We have cracked them, wisked them up, and frozen them. Then we store them in a soft cooler full of a bunch of other frozen stuff. Usually, we find ourselves thawing stuff out two days later.


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From a friend who raises his own eggs. Doesn't say anything about pre-scrambled eggs but says you can keep them in the shell for what amounts to an indefinite period from a typical camping perspective.

The first thing to remember is that fertile eggs do just fine spending three weeks at about 100 degrees under a hen. An egg is sterile unless the shell is cracked and the underlying membrane is breached. However, the quality of an egg can deteriorate rapidly if you leave it out in the heat. This is due to structural and pH changes related to water loss and gas exchange. When you break a fresh egg onto a plate, the yolk and albumin stand right up. As it ages, the albumin thins and the yolk flattens. A really old egg looks like a disgusting puddle. Eggs like that get used in commercial bakeries.

I have read references to oiling eggs to make them keep longer.

I have also read a rule of thumb that a day left out is equivalent to a week in the refrigerator. I think that it would have to be a pretty hot day for that to be true. My personal experience is that if it's August and you don't collect the eggs for a week, you'll get some very old-looking eggs.

They're fine when you don't collect them for two or three days.

In many parts of the world it is not customary to refrigrate eggs, either in the market or at home (though people may also shop more frequently in other parts of the world). It's certainly easier to bake with room-temperature eggs.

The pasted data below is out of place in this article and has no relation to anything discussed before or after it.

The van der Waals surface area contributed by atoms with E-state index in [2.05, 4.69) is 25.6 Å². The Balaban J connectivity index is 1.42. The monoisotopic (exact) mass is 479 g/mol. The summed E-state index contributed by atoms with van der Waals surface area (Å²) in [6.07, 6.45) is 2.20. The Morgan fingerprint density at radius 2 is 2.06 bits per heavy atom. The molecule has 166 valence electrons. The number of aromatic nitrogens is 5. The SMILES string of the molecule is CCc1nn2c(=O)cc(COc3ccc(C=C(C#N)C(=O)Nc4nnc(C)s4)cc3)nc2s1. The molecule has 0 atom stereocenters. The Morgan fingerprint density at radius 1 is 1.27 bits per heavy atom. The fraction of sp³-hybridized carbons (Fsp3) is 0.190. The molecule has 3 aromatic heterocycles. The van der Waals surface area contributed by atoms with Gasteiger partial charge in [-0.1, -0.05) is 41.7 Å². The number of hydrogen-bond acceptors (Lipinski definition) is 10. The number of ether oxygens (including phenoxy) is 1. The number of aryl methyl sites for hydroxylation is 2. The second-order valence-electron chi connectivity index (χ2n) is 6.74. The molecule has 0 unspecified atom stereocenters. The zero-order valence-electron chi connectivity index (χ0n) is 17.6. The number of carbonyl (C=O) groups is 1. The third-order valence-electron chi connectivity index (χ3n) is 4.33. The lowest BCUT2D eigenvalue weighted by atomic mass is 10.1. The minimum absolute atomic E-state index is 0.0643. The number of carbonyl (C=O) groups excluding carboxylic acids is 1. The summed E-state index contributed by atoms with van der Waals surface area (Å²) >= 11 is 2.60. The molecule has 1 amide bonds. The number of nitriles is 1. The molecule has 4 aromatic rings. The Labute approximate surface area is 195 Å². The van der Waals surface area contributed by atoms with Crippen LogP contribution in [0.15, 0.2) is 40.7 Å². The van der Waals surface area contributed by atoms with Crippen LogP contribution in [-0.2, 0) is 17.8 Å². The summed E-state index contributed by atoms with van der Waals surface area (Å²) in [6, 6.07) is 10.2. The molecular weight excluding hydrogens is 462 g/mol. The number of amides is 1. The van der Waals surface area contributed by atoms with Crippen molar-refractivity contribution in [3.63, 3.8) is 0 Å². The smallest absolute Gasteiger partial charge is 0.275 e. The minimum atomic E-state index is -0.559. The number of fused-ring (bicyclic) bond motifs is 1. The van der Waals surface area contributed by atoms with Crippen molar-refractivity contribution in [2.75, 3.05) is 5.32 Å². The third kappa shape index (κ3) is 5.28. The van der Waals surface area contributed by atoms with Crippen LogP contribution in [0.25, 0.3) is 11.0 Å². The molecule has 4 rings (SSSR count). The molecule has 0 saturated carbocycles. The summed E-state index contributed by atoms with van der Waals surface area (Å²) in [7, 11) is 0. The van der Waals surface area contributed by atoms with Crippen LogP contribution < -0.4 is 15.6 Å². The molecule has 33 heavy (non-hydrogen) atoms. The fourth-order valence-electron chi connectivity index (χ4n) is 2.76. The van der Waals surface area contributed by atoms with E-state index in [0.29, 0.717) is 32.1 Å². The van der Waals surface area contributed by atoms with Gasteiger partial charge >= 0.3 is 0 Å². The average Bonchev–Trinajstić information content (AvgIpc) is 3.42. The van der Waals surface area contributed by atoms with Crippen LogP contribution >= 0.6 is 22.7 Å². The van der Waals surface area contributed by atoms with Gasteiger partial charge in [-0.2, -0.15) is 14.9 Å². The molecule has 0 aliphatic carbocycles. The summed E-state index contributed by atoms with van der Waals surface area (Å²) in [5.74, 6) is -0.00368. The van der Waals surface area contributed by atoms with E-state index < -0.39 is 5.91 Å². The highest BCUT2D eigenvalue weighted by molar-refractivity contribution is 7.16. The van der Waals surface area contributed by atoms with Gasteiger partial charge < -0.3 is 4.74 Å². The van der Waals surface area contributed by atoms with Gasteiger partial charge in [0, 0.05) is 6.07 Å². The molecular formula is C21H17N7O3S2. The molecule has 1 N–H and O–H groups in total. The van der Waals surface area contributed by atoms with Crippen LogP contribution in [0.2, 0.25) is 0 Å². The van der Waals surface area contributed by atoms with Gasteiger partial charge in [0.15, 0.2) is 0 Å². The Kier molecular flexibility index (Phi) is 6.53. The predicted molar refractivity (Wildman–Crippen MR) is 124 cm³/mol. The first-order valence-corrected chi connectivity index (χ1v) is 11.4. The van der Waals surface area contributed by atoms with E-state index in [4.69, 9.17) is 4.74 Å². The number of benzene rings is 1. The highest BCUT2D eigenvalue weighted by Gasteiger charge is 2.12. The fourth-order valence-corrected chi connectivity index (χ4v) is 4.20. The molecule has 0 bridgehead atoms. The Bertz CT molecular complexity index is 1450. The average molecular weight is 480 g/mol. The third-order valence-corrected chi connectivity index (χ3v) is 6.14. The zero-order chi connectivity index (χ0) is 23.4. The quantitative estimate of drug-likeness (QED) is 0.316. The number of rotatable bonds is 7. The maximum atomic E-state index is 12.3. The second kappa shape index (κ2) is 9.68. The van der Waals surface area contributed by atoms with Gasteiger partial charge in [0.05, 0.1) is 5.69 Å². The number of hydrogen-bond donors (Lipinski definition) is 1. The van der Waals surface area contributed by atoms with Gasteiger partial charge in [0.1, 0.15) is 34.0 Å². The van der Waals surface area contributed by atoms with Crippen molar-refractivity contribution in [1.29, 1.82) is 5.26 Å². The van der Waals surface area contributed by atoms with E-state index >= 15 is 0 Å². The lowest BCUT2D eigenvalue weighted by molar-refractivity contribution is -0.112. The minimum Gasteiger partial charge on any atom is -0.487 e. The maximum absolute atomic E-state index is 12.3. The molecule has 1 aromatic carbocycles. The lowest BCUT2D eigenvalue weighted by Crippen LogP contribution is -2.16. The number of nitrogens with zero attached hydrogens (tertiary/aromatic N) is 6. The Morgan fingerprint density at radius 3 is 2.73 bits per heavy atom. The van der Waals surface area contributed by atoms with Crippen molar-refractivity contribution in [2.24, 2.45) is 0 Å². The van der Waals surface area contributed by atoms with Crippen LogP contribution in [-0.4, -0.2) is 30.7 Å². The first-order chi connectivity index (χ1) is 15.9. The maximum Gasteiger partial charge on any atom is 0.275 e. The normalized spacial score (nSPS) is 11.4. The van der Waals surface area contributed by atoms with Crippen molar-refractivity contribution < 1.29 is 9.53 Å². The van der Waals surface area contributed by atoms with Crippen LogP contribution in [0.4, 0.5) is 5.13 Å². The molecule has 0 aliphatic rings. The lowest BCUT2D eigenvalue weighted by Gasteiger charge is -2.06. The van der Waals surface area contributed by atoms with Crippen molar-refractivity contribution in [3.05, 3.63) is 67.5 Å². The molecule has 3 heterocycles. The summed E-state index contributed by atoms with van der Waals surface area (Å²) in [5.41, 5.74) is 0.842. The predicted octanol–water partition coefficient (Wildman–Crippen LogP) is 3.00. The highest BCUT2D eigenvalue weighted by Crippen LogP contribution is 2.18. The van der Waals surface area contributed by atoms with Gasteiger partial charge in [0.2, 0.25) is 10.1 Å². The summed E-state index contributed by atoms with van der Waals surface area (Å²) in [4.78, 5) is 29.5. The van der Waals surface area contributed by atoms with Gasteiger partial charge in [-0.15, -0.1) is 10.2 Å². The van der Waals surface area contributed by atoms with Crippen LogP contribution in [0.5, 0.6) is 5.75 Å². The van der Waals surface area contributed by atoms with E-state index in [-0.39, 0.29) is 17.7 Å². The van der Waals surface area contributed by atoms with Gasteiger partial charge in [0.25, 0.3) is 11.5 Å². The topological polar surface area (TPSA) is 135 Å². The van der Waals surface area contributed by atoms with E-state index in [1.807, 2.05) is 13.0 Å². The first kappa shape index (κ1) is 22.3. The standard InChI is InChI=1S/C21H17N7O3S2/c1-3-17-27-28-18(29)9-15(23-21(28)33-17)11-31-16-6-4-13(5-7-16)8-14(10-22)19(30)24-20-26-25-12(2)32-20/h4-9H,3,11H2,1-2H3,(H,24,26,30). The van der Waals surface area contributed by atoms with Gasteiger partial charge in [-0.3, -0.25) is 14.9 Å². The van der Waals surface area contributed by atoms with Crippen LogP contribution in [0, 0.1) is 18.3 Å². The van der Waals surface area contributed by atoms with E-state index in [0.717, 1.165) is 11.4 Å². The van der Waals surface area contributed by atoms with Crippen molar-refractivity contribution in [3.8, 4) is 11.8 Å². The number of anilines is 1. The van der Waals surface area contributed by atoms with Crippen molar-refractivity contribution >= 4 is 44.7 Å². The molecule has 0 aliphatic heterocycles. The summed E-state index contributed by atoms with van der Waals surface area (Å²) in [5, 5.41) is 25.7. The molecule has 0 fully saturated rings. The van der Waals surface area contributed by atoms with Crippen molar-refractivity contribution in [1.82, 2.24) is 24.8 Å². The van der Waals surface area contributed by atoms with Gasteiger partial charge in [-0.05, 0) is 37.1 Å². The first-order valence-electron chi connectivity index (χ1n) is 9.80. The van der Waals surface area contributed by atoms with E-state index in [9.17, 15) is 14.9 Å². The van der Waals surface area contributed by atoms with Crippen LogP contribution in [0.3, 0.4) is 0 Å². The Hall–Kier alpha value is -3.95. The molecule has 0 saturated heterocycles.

Web quote:

Properly refrigerated eggs stored in their carton in a home refrigerator will change from AA-grade to A-grade in about 1 week and from A-grade to B-grade in about 5 weeks. However, a properly handled and refrigerated intact egg will retain its nutritional value and wholesomeness for a considerably longer time.

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hey I actually got salmonella while travelling this summer and it didn't stop me from kayaking...lol

we used to keep flats of eggs on the shelf when I worked in a diner. I'd guess some of them didn't rotate to the top for a week. I've backpacked with frozen beaten eggs numerous times.


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wax is exactly right -- long-distance sailors have been doing this for aeons. francis chichester (he became sir francis chichester after his return) discussed this in his book about sailing alone around the world in gypsy moth IV. he made only one stop (in sydney) for supplies and took nine months doing it (1966/67).

captain joshua slocum was of course the very first to complete a single-handed circumnavigation (i expect you all knew this already?); but he took his time (two or three years, i seem to remember), whereas chichester was racing the clock. the former arrived home in new england in 1898.